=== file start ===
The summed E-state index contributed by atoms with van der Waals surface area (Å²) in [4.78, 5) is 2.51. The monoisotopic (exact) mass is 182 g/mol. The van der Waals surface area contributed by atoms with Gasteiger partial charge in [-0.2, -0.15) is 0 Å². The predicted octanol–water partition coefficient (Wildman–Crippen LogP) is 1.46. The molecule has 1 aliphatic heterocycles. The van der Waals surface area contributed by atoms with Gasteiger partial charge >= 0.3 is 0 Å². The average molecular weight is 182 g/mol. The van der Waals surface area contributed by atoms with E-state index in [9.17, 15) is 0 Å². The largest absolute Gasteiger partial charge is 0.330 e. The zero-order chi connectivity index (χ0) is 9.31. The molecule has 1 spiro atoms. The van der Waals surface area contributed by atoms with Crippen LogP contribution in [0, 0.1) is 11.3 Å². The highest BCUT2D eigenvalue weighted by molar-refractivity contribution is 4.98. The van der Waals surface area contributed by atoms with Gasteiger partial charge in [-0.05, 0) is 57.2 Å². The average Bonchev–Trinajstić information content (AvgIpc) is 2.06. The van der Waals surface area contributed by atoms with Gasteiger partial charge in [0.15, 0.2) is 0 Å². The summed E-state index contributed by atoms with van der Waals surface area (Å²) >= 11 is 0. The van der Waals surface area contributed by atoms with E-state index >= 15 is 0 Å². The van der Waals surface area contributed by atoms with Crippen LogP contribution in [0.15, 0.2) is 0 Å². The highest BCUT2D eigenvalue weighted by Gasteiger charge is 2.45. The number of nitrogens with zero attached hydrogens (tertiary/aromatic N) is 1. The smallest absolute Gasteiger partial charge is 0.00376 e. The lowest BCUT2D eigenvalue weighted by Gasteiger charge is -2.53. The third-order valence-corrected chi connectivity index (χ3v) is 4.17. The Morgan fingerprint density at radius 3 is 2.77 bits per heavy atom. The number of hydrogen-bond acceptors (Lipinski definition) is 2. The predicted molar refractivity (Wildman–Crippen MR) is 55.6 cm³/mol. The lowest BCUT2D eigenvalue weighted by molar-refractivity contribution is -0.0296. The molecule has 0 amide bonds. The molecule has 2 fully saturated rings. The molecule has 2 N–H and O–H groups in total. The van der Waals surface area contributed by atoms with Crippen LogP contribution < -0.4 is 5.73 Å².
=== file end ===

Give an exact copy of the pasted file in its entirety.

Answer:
The summed E-state index contributed by atoms with van der Waals surface area (Å²) in [4.78, 5) is 2.51. The monoisotopic (exact) mass is 182 g/mol. The van der Waals surface area contributed by atoms with Gasteiger partial charge in [-0.2, -0.15) is 0 Å². The predicted octanol–water partition coefficient (Wildman–Crippen LogP) is 1.46. The molecule has 1 aliphatic heterocycles. The van der Waals surface area contributed by atoms with Gasteiger partial charge >= 0.3 is 0 Å². The average molecular weight is 182 g/mol. The van der Waals surface area contributed by atoms with E-state index in [9.17, 15) is 0 Å². The largest absolute Gasteiger partial charge is 0.330 e. The zero-order chi connectivity index (χ0) is 9.31. The molecule has 1 spiro atoms. The van der Waals surface area contributed by atoms with Crippen LogP contribution in [0, 0.1) is 11.3 Å². The highest BCUT2D eigenvalue weighted by molar-refractivity contribution is 4.98. The van der Waals surface area contributed by atoms with Gasteiger partial charge in [-0.05, 0) is 57.2 Å². The average Bonchev–Trinajstić information content (AvgIpc) is 2.06. The van der Waals surface area contributed by atoms with Gasteiger partial charge in [0.15, 0.2) is 0 Å². The summed E-state index contributed by atoms with van der Waals surface area (Å²) >= 11 is 0. The van der Waals surface area contributed by atoms with E-state index >= 15 is 0 Å². The van der Waals surface area contributed by atoms with Crippen LogP contribution in [0.15, 0.2) is 0 Å². The highest BCUT2D eigenvalue weighted by Gasteiger charge is 2.45. The number of nitrogens with zero attached hydrogens (tertiary/aromatic N) is 1. The smallest absolute Gasteiger partial charge is 0.00376 e. The lowest BCUT2D eigenvalue weighted by Gasteiger charge is -2.53. The third-order valence-corrected chi connectivity index (χ3v) is 4.17. The Morgan fingerprint density at radius 3 is 2.77 bits per heavy atom. The number of hydrogen-bond acceptors (Lipinski definition) is 2. The predicted molar refractivity (Wildman–Crippen MR) is 55.6 cm³/mol. The lowest BCUT2D eigenvalue weighted by molar-refractivity contribution is -0.0296. The molecule has 0 amide bonds. The molecule has 2 fully saturated rings. The molecule has 2 N–H and O–H groups in total. The van der Waals surface area contributed by atoms with Crippen LogP contribution < -0.4 is 5.73 Å².